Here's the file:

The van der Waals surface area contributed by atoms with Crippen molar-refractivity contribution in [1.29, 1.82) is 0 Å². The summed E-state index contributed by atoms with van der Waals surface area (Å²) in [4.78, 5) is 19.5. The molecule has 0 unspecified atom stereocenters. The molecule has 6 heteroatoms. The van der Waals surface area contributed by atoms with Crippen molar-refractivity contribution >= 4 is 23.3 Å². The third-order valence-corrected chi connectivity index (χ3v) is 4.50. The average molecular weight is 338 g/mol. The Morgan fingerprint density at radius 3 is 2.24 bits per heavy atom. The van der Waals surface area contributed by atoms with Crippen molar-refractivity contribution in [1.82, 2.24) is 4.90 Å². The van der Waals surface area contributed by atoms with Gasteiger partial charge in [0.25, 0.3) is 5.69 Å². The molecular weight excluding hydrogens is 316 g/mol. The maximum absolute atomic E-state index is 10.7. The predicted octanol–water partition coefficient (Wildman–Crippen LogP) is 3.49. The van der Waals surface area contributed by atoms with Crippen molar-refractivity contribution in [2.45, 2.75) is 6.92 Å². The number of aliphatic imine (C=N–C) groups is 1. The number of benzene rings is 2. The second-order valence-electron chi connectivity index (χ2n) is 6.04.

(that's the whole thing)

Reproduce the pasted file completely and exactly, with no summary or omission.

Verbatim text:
The van der Waals surface area contributed by atoms with Crippen molar-refractivity contribution in [1.29, 1.82) is 0 Å². The summed E-state index contributed by atoms with van der Waals surface area (Å²) in [4.78, 5) is 19.5. The molecule has 0 unspecified atom stereocenters. The molecule has 6 heteroatoms. The van der Waals surface area contributed by atoms with Crippen molar-refractivity contribution >= 4 is 23.3 Å². The third-order valence-corrected chi connectivity index (χ3v) is 4.50. The average molecular weight is 338 g/mol. The Morgan fingerprint density at radius 3 is 2.24 bits per heavy atom. The van der Waals surface area contributed by atoms with Crippen molar-refractivity contribution in [1.82, 2.24) is 4.90 Å². The van der Waals surface area contributed by atoms with Gasteiger partial charge in [0.25, 0.3) is 5.69 Å². The molecular weight excluding hydrogens is 316 g/mol. The maximum absolute atomic E-state index is 10.7. The predicted octanol–water partition coefficient (Wildman–Crippen LogP) is 3.49. The van der Waals surface area contributed by atoms with Crippen molar-refractivity contribution in [2.45, 2.75) is 6.92 Å². The number of aliphatic imine (C=N–C) groups is 1. The number of benzene rings is 2. The second-order valence-electron chi connectivity index (χ2n) is 6.04.